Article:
Dream: think strategically and with vision about our work in schools.
Develop: consider the different skills we need to grow for our work in schools.
Do: an idea related to this theme that you can take and use in your work.
I had a dream. No really, I did! I had a dream a few weeks ago in which I asked the head teacher at my boys’ school if I could prayer walk the school. Of course, I woke up before I got an answer, but my first waking thought was: "I do NOT want to do that!"
Let me fill you in on the background. In the history of Christians from my town being involved in their local schools, the junior school where my boys go is one that has never had a Christian club, rarely had Christians in to do assemblies and, as far as I’m aware, has never had any prayer group or meeting there. The picture began to change when the head teacher, who had been on long-term sick leave, left and the school was put into special measures. A new executive head and team from the local Church of England secondary school were put in place. More church links were established, but it was not easy going.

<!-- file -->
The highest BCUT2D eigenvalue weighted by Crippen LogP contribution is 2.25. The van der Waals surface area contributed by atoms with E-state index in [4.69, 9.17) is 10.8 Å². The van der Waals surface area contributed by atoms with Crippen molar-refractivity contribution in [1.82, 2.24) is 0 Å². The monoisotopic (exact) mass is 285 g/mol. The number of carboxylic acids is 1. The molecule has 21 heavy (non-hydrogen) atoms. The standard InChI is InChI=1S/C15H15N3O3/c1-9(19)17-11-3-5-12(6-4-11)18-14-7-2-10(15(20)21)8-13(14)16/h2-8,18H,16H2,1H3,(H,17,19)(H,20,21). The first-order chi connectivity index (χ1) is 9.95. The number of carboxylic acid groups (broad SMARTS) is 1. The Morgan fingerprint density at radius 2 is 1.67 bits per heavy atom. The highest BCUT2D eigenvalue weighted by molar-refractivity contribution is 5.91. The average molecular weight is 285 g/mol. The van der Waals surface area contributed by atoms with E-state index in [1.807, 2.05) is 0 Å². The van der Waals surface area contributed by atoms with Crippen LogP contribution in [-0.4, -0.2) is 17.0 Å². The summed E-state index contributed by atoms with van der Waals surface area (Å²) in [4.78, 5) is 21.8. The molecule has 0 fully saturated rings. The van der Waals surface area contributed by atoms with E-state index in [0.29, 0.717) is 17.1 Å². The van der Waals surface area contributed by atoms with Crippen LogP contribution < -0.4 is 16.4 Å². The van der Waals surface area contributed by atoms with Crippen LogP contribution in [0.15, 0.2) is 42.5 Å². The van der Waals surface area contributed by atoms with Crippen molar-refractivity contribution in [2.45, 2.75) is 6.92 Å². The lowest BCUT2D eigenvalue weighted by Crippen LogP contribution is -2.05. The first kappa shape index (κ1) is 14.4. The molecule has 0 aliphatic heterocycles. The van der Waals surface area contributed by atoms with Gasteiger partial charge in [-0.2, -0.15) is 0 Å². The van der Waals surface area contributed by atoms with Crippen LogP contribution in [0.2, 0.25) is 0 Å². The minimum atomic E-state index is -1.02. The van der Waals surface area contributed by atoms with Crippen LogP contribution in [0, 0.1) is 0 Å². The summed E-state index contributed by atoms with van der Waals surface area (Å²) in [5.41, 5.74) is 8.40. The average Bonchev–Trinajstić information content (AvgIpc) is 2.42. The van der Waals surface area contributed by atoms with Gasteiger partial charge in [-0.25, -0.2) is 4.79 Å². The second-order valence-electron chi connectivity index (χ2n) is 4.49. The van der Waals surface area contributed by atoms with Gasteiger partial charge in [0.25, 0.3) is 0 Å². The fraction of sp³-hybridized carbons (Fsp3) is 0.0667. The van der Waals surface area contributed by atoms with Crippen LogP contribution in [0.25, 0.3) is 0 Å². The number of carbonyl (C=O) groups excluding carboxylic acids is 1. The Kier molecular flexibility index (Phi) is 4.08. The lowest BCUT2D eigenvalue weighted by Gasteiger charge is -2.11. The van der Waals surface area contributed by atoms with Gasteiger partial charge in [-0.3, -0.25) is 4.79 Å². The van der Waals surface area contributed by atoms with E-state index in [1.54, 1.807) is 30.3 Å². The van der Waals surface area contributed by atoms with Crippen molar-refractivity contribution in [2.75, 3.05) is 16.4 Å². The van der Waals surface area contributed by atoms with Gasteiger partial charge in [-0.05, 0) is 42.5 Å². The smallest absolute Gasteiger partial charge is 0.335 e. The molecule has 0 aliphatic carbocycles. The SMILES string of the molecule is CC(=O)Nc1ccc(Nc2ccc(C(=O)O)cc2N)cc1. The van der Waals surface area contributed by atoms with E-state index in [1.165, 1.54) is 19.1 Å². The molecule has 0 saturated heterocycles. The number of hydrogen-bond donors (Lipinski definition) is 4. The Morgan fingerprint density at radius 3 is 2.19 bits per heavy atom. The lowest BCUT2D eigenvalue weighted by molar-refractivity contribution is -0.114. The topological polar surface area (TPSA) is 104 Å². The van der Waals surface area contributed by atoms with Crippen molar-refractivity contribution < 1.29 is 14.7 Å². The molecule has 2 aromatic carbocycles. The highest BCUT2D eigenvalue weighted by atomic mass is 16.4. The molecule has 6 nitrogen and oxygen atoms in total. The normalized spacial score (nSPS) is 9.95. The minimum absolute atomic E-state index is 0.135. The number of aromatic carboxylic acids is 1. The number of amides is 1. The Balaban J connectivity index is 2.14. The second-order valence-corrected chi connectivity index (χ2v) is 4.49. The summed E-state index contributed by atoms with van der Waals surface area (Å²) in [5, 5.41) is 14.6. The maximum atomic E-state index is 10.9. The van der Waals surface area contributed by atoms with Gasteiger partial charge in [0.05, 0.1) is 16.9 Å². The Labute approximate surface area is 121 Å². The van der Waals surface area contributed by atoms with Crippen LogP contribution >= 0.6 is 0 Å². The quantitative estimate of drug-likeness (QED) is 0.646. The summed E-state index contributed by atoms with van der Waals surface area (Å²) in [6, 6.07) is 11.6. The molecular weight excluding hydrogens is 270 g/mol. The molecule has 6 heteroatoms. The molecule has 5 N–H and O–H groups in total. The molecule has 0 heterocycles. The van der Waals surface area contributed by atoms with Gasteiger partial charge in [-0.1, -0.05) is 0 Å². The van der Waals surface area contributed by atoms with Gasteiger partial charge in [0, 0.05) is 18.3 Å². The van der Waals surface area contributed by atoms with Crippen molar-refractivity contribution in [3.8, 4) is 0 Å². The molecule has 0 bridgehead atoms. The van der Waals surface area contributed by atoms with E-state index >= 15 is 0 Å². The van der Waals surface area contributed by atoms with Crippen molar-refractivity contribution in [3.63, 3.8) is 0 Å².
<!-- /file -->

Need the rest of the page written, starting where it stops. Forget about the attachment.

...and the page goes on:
A year after my eldest joined the school, I went to the then-interim head and asked him how I could help. He was a Christian and someone I knew, so I wasn’t too surprised when he said the thing he would like to happen (but was unable to make happen himself) was to have parents praying for the school.
I went straight home and texted some of the parents I knew and invited them to join me to pray once a month in my front room. For the rest of that year, two of us prayed regularly for the whole school community. At the end of that year, I applied to be a governor, and the interim head left and was replaced by a permanent federation head teacher (we had federated with a local infant school down the road). Another year later, I took on the chair of governors role.